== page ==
Adelina Bryant: There’s actually a really funny reason for that. Ever since the "special period", in Cuba, they’re not allowed to kill their own cows. So beef is, not really a product consumed very much on the island. And I think that’s the reason why you see, a higher demand for poultry in Cuba than in,  other countries, even though poultry is widely consumed all over Latin America.

Michael Edward Miller: How big is this for Tennessee? How much economic benefit are we seeing from exporting chicken leg quarters to Cuba?

Adelina Bryant: You know I don’t have the the actual broken-down numbers for chicken or poultry specifically.

Michael Edward Miller: Okay, okay, then just yeah, just in general?

Adelina Bryant: But in general, Tennessee agribusiness is only exporting $1.3 million in goods to Cuba, which is really low when you compare it to its neighbor, who doesn’t have an embargo on it.  Tennessee is selling $117 million of agribusiness to the Dominican Republic. So, you know, the potential for Tennessee to do over $100 million more business with Cuba if there were no embargo is huge.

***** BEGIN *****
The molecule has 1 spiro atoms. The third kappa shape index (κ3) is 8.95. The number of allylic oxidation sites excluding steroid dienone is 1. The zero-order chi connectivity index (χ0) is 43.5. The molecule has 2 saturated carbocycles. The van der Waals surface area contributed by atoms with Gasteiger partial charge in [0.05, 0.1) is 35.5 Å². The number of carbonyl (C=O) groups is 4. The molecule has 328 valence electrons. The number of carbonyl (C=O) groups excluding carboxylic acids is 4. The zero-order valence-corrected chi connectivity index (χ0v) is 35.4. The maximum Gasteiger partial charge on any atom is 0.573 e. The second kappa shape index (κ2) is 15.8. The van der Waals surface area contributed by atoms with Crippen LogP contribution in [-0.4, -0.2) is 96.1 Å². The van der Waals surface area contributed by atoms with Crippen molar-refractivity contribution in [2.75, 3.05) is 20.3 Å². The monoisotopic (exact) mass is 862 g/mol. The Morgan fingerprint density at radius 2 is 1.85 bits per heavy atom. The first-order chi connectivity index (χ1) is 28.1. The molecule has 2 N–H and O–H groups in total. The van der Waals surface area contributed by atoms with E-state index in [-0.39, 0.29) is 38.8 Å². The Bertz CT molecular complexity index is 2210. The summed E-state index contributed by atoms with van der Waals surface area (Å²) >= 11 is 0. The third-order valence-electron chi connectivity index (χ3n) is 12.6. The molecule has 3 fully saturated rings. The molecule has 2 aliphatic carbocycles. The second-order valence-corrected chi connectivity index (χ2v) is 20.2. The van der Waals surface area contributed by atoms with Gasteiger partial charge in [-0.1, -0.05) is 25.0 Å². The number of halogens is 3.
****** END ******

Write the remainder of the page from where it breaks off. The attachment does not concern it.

Michael Edward Miller: How have the exports from Tennessee to Cuba changed over the last few years? Are we exporting more, are we exporting less?

Adelina Bryant: Across the board, less. And that—that’s across the United States, too. The problem is that, even though agriculture operates under an exemption in the embargo, they’re limited in their attractiveness because U.S. agriculture is not allowed to offer financing—public or private—to the island, because of the embargo. So, for instance, when you go sell to the Dominican Republic, you can maybe extend them a six-month, credit offer,  for the goods, whereas, in Cuba, you’re required to pay cash for U.S. suppliers; and, therefore, [inaudible] then go and turn to countries, like Brazil, who are willing to offer them credit. So, it really puts our agriculture and our agribusiness at a disadvantage.

Michael Edward Miller: So, you’re part of a non-profit advocacy group, Engage Cuba. Why do you all care about this? What does Engage Cuba stand to gain from increased trade with Cuba?

Adelina Bryant: We don’t personally stand to gain anything. We’re basically at the end of the day a campaign. We’re an advocacy group that saw this policy change as a necessary, action in order to further U.S. policy in the region and also help our, national producers and commodity, … businesses across the board. So, it’s not—it’s also political. It’s political and economic, and, you know, we see an opportunity here to, may—do something historic. And, at the end of the day, if-- when we’re successful, we’ll kind of pack up our bags and move on to the next thing.